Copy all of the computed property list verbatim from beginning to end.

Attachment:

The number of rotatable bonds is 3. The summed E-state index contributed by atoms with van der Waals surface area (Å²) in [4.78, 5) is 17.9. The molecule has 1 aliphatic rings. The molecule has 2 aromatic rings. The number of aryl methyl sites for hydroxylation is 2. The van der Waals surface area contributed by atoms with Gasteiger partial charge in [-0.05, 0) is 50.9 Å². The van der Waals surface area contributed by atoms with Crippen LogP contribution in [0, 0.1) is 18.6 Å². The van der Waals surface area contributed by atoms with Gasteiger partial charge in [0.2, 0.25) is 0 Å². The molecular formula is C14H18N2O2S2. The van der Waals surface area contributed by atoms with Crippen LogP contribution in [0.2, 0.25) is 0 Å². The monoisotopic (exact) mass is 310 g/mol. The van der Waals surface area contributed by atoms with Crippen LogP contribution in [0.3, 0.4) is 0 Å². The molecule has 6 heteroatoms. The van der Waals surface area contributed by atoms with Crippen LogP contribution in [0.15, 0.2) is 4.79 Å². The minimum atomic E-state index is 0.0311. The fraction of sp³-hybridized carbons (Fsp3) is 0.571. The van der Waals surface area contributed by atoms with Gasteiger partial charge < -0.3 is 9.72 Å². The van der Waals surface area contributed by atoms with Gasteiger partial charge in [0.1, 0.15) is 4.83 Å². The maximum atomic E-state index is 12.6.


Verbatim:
The number of rotatable bonds is 3. The summed E-state index contributed by atoms with van der Waals surface area (Å²) in [4.78, 5) is 17.9. The molecule has 1 aliphatic rings. The molecule has 2 aromatic rings. The number of aryl methyl sites for hydroxylation is 2. The van der Waals surface area contributed by atoms with Gasteiger partial charge in [-0.05, 0) is 50.9 Å². The van der Waals surface area contributed by atoms with Crippen LogP contribution in [0, 0.1) is 18.6 Å². The van der Waals surface area contributed by atoms with Gasteiger partial charge in [0.2, 0.25) is 0 Å². The molecular formula is C14H18N2O2S2. The van der Waals surface area contributed by atoms with Crippen LogP contribution in [0.2, 0.25) is 0 Å². The monoisotopic (exact) mass is 310 g/mol. The van der Waals surface area contributed by atoms with Crippen LogP contribution in [0.3, 0.4) is 0 Å². The molecule has 6 heteroatoms. The van der Waals surface area contributed by atoms with Crippen LogP contribution in [0.15, 0.2) is 4.79 Å². The minimum atomic E-state index is 0.0311. The fraction of sp³-hybridized carbons (Fsp3) is 0.571. The van der Waals surface area contributed by atoms with Gasteiger partial charge < -0.3 is 9.72 Å². The van der Waals surface area contributed by atoms with Gasteiger partial charge in [0.1, 0.15) is 4.83 Å². The maximum atomic E-state index is 12.6.